The Supreme Court has seen that NCDRC is empowered to interfere with State Consumer Disputes Redressal Commission’s orders provided that they are in the exercise of jurisdiction not vested in it by law, in failure to practice the same or are illegal or corrupted with material irregularity while exercising its jurisdiction.
The division-bench containing Justice Hemant Gupta and Justice V Ramasubramanian held that jurisdiction of NCDRC under Section 21(b) of the Consumer Protection Act, 1986 is similar to the revisional jurisdiction gave under the Code of Civil Procedure, 1908 and not that of an Appeal’s Court.
The appealing party thus had challenged the NCDRC order wherein the compensation granted by State Commission was reduced in a Revision Petition.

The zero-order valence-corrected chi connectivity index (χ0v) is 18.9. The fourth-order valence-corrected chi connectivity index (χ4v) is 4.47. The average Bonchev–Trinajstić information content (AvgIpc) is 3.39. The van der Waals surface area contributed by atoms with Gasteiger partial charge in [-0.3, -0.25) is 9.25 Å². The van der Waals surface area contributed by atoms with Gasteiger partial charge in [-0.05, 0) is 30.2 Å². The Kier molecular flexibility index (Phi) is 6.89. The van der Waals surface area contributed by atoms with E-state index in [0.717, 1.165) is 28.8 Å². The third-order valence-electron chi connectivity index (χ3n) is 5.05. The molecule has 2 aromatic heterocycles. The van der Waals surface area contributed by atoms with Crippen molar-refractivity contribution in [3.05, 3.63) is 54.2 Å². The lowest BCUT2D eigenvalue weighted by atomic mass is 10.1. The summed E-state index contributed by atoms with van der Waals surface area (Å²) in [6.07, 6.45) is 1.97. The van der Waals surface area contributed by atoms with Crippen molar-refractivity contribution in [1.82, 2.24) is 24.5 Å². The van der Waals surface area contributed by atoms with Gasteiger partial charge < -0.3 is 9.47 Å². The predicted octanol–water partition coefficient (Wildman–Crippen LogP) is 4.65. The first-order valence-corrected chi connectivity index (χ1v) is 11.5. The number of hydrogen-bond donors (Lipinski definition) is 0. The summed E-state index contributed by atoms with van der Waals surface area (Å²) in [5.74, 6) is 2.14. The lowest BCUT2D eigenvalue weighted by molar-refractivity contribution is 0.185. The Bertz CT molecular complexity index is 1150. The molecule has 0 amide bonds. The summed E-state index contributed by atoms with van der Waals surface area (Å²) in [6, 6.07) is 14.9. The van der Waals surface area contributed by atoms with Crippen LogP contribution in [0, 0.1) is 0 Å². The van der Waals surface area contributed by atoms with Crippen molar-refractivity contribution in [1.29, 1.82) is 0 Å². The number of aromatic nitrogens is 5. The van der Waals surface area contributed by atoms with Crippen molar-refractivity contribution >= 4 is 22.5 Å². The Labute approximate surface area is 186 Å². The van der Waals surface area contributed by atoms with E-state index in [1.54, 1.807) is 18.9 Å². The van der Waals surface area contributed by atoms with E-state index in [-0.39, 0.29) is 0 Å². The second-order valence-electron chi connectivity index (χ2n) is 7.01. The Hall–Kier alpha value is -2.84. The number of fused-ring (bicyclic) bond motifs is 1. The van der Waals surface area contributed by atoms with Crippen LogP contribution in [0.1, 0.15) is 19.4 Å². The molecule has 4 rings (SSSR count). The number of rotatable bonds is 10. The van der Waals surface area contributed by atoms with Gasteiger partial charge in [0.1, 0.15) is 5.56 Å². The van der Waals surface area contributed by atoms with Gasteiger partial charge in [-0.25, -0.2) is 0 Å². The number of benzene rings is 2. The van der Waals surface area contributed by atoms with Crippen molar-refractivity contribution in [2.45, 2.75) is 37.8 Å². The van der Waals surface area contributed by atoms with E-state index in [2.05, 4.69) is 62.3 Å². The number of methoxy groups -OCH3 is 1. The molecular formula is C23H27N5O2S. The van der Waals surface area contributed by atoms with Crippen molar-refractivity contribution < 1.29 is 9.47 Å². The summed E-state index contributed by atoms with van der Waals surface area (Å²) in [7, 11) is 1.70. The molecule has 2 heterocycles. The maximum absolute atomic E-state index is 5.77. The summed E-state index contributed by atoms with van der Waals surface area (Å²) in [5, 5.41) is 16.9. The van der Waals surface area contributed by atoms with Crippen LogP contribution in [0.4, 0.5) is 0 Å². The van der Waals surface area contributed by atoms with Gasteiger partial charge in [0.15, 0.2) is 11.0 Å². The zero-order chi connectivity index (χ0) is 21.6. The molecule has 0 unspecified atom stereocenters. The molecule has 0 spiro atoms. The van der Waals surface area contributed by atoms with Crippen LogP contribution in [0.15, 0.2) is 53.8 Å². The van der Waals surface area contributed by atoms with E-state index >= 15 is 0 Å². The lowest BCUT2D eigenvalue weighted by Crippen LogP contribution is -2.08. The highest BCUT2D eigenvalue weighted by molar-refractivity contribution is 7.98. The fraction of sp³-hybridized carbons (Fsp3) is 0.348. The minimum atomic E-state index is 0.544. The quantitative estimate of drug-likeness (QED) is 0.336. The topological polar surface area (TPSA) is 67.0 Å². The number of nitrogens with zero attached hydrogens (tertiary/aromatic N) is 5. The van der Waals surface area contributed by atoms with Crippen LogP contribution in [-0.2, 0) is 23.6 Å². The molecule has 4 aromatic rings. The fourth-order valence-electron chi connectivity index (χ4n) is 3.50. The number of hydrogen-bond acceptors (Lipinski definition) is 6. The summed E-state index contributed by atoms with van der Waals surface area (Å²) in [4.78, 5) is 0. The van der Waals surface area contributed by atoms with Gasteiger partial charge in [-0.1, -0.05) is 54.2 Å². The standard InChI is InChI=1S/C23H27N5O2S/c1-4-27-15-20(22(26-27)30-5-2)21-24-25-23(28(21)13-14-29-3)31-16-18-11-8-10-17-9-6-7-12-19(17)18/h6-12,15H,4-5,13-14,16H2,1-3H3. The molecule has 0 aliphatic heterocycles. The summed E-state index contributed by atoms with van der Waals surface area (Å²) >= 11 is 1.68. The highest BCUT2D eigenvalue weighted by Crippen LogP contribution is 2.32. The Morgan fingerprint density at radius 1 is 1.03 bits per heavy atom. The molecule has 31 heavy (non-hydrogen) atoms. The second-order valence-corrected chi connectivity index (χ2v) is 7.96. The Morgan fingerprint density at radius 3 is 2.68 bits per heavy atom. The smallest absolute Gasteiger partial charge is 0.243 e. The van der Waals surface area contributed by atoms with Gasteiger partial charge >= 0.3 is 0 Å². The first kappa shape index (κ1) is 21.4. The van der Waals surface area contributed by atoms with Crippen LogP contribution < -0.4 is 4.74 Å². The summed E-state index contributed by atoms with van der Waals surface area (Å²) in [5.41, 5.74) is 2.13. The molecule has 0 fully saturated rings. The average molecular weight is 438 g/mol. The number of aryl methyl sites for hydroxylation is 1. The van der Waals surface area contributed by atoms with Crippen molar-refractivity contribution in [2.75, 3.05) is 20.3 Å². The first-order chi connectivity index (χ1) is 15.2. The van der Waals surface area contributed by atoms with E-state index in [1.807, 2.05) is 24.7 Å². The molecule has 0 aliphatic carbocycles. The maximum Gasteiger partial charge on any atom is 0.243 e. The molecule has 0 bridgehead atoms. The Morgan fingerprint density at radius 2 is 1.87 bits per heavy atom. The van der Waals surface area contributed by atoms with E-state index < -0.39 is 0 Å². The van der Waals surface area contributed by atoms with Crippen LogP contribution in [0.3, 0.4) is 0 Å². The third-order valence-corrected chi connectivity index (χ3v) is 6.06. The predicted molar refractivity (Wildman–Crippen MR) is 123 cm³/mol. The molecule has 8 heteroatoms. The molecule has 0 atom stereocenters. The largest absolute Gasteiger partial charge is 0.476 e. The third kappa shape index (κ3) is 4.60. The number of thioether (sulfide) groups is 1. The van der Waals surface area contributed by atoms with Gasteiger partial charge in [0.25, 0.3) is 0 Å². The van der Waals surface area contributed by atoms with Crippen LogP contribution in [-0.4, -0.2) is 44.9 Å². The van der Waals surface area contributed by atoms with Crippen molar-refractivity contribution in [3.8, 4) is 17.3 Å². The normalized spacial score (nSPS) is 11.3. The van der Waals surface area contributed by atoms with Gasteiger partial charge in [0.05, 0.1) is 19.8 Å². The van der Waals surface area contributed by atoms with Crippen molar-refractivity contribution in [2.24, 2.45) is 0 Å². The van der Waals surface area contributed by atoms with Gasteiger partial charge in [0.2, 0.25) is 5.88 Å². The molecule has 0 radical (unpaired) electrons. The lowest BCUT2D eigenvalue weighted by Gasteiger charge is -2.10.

The Court explained that as per Section 21 of the Consumer Protection Act, 1986, the NCDRC could interfere with the order for the State Commission if it finds that the State Commission has exercised jurisdiction not vested in it by law or has failed to exercise its jurisdiction so vested, or has acted in exercise of its purview unlawfully or with material irregularity.
In the current case, the order for NCDRC doesn’t show that any of the parameters contemplated under Section 21 of the Act were fulfilled by it to exercise its revisional jurisdiction to set aside the order of State Commission.
“The NCDRC has exercised a jurisdiction examining the question of fact again as a court of appeal, which was not the jurisdiction vested in it.”
Therefore, the appeal was permitted and the reprimanded judgment has been given.
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